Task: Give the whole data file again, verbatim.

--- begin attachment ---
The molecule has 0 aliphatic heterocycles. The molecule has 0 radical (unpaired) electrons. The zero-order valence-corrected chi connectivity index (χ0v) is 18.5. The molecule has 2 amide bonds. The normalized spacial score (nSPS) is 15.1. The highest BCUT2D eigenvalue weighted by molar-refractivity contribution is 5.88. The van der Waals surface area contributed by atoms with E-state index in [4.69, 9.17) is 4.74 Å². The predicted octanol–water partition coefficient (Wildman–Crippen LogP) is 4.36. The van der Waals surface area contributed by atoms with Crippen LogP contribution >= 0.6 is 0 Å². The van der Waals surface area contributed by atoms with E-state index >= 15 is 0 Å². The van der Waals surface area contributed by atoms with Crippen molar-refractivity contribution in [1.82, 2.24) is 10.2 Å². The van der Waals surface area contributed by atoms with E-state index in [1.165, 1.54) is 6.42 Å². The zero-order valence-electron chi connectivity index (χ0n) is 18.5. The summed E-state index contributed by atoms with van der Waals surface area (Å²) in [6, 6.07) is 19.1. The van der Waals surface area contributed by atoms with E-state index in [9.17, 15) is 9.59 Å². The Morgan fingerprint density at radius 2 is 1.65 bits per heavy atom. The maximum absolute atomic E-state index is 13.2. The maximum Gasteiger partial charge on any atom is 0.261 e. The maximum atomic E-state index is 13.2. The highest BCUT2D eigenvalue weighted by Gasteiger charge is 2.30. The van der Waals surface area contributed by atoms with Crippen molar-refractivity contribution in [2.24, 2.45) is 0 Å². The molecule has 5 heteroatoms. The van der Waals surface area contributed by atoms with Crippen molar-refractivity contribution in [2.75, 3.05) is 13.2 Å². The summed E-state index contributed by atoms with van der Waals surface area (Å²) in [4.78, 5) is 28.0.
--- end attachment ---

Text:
The molecule has 0 aliphatic heterocycles. The molecule has 0 radical (unpaired) electrons. The zero-order valence-corrected chi connectivity index (χ0v) is 18.5. The molecule has 2 amide bonds. The normalized spacial score (nSPS) is 15.1. The highest BCUT2D eigenvalue weighted by molar-refractivity contribution is 5.88. The van der Waals surface area contributed by atoms with E-state index in [4.69, 9.17) is 4.74 Å². The predicted octanol–water partition coefficient (Wildman–Crippen LogP) is 4.36. The van der Waals surface area contributed by atoms with Crippen LogP contribution >= 0.6 is 0 Å². The van der Waals surface area contributed by atoms with E-state index >= 15 is 0 Å². The van der Waals surface area contributed by atoms with Crippen molar-refractivity contribution in [1.82, 2.24) is 10.2 Å². The van der Waals surface area contributed by atoms with E-state index in [1.165, 1.54) is 6.42 Å². The zero-order valence-electron chi connectivity index (χ0n) is 18.5. The summed E-state index contributed by atoms with van der Waals surface area (Å²) in [6, 6.07) is 19.1. The van der Waals surface area contributed by atoms with E-state index in [9.17, 15) is 9.59 Å². The Morgan fingerprint density at radius 2 is 1.65 bits per heavy atom. The maximum absolute atomic E-state index is 13.2. The maximum Gasteiger partial charge on any atom is 0.261 e. The maximum atomic E-state index is 13.2. The highest BCUT2D eigenvalue weighted by Gasteiger charge is 2.30. The van der Waals surface area contributed by atoms with Crippen molar-refractivity contribution in [2.24, 2.45) is 0 Å². The molecule has 5 heteroatoms. The van der Waals surface area contributed by atoms with Crippen molar-refractivity contribution in [2.75, 3.05) is 13.2 Å². The summed E-state index contributed by atoms with van der Waals surface area (Å²) in [4.78, 5) is 28.0.